Tom Nairn: In Memoriam

Tom Nairn was a ravishing writer. He was a shy, awkward intellectual who lived for and through his writing. He wrote scathing critiques, insightful commentaries, and screeds of correspondence to other writers he was currently reading. Tom died recently at his home in Scotland, the nation to which most of his written thoughts were directed. He was a narrator of Scotland’s past and future, a deep critic of imperialism, a scathing satirist of monarchy, a poet of political struggle and a pathbreaking theorist of nationalism.

His work came out of the Marxist heritage, although he challenged many of its precepts. Tom remained an outsider all his life, even if from time to time he was invited into the left ‘establishment’ of New Left Review, Verso and kindred organisations. On this ambiguous standing, it is worth reading Anthony Barnett’s penetrating essay ‘Deciding Britain’s Future’ in Open Democracy (30 January 2022). Tom wrote his best work by being outside, thinking in. Even his best known book, the Break-Up of Britain, was written about nationalism and Scottish nationhood from outside Scotland.

If Karl Marx wrote his major works in exile in the British Library at the centre of the world’s then most powerful empire, Tom Nairn, by comparison, wrote his works variously from sites of former city-states, dying empires, and their far-flung peripheries: Pisa, Prague, Amsterdam, Livingston, the damp basement of a friend’s rural holiday home in Ireland, and a backyard abode in inner-city Melbourne.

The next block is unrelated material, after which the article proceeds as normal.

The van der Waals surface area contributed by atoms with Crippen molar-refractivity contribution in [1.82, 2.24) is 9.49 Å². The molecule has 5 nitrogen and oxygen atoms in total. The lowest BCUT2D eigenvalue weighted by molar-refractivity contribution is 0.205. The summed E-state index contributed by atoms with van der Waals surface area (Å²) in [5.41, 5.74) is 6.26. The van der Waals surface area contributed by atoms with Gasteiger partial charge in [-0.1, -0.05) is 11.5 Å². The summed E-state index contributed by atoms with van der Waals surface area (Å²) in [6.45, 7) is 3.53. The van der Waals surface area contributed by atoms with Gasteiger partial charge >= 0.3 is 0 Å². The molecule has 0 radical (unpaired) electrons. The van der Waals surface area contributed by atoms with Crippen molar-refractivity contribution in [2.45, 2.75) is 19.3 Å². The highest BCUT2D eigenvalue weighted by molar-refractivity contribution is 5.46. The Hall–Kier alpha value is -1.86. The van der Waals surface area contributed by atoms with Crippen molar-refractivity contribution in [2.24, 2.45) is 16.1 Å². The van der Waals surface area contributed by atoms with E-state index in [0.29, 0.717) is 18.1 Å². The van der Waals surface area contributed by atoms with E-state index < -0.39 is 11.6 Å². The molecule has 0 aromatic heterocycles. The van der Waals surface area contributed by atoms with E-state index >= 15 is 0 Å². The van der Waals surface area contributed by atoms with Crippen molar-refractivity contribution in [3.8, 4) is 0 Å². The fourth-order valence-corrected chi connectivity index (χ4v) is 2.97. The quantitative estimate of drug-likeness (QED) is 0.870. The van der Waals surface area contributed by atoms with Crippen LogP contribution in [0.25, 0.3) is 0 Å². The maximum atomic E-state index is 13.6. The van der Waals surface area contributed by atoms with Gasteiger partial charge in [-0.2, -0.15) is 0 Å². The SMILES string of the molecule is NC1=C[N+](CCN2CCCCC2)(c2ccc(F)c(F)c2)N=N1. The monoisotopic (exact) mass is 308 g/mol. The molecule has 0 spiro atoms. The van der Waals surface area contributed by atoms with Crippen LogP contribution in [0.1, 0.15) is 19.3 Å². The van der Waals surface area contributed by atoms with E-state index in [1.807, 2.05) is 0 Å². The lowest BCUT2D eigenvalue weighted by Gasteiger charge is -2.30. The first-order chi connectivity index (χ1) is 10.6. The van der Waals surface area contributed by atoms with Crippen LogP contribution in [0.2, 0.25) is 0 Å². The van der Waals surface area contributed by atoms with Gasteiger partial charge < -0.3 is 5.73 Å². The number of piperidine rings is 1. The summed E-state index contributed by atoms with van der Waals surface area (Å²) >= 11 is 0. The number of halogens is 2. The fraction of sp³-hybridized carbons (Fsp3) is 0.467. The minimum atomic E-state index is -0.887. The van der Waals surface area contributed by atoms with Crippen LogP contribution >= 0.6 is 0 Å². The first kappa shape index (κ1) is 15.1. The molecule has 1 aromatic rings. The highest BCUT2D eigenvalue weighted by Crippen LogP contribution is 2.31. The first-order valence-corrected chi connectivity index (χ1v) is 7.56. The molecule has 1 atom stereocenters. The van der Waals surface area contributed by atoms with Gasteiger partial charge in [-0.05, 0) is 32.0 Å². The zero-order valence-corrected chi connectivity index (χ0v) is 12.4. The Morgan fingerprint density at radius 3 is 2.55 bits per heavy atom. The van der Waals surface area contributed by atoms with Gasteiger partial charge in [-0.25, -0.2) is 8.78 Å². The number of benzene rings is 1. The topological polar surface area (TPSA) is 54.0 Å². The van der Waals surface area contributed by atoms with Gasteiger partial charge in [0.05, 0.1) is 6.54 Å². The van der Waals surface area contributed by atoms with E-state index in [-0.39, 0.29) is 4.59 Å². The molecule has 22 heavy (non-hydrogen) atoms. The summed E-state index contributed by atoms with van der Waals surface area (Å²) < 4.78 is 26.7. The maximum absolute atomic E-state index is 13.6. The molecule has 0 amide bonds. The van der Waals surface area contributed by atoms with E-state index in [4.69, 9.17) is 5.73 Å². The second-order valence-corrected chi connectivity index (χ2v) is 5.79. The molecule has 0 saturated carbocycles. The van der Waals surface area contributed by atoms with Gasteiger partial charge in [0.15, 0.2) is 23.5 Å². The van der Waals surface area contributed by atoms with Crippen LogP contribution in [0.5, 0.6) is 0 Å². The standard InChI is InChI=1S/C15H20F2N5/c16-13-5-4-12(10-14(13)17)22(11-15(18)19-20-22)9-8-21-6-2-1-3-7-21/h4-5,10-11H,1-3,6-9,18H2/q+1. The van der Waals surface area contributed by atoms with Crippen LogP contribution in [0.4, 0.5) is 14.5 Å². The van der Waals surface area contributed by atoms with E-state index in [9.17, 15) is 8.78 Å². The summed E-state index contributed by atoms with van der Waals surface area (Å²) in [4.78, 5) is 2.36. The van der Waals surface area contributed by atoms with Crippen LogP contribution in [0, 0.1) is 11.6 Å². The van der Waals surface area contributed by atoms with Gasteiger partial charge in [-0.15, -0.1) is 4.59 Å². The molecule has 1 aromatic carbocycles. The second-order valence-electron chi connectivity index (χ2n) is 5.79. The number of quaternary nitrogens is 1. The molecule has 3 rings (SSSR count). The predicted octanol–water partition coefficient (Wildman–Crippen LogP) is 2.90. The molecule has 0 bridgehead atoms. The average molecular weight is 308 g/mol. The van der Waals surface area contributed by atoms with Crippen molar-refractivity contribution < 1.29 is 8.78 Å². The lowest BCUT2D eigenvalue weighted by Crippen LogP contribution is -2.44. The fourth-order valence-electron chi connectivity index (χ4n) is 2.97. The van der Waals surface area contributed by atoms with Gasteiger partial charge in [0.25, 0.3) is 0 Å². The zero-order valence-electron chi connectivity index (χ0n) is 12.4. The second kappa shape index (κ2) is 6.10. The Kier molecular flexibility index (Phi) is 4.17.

His intermittent though longest term home was Livingston, Scotland, where he lived with his partner Millicent Petrie in a hastily constructed dwelling, built soon after a series of old villages were designated as an integrated spill-over ‘New Town’. It was a transitional home, with his overflow of books stored in boxes in the garage. Livingston was located, as Tom described it, ‘in the black hole between Glasgow and Edinburgh’. Before that, for the first decade of this century, he lived in a converted shed in the back garden of Alan Roberts’ house in North Fitzroy. That inner-city suburb was on the opposite side of the world from his previous homes. It was located in a neighbourhood named as the ‘coolest in Australia’, though Tom never took the time to go to its cafes and bars. He stayed in his cabin and wrote.

As he writes in the 2002 edition of the Break-Up of Britain: